Whooping cough: A doctor explains the outbreaks, vaccine excemptions
An outbreak of the highly contagious bacterial disease pertussis, also known as whooping cough, has stricken 108 in students at 20 different schools in Lane County this year. Schools in Eugene and Springfield excluded students with non-medical and medical vaccine exemptions until the outbreak was over.
The disease hit close to home in Newberg as well. During a six-month period beginning in January, Yamhill County Public Health verified seven cases of pertussis at Newberg High School. It was considered an outbreak under Oregon Health Authority guidelines.
In a letter sent to parents, Yamhill County announced the potential for exposure to students at school from the first case on Jan. 2. Another notification letter was sent out by the school Feb. 11 announcing that a second case had been confirmed and that close contact exposure had occurred with members of the boys basketball and wrestling teams. That case also included a potential exposure period of three and a half weeks during January and subsequently, five more cases were confirmed by the end of February.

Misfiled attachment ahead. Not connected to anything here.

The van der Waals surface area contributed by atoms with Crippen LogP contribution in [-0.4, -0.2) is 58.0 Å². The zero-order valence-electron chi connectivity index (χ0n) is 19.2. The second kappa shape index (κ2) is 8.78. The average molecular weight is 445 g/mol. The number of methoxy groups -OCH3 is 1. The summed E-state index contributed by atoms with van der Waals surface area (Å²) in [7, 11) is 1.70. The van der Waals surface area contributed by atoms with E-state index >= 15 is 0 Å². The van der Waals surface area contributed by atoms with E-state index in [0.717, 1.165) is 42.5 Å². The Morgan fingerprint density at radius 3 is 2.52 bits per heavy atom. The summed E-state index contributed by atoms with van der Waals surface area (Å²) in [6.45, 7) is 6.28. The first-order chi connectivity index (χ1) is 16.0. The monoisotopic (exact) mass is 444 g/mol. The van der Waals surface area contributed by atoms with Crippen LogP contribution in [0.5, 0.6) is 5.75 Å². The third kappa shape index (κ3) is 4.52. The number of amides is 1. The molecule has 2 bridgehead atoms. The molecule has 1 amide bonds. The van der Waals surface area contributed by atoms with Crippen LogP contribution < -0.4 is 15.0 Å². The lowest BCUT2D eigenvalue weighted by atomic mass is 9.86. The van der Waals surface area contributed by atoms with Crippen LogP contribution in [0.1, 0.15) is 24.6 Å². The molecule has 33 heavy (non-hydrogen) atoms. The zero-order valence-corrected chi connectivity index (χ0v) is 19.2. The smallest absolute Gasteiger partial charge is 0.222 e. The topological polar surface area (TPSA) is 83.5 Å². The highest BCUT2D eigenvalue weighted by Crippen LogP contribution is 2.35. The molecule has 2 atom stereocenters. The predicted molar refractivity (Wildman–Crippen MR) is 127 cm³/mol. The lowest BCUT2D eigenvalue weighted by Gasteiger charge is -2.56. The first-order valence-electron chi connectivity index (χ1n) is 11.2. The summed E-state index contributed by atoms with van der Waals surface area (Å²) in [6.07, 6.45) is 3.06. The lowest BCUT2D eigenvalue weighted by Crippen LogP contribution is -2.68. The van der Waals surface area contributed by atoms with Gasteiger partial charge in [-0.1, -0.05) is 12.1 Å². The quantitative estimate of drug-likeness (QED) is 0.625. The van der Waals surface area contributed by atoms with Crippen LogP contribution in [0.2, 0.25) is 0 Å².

An outbreak in Marion County in 2015 resulted in several dozen cases in two Salem high schools. Pertussis is most dangerous to infants, and caused five infant deaths between 2003 and 2015, according to the Oregon Health Authority.
A Pamplin Media Group reporter spoke to Dr. Karen Landers from the Marion County Health Department about pertussis and the link between outbreaks and vaccine rates.
PMG: What is the current rate of pertussis? How common are outbreaks?
Dr. Karen Landers: The numbers of pertussis cases have risen throughout the United States in recent years with very significant outbreaks. We typically see outbreaks occurring about every three to five years as new groups become susceptible to infection.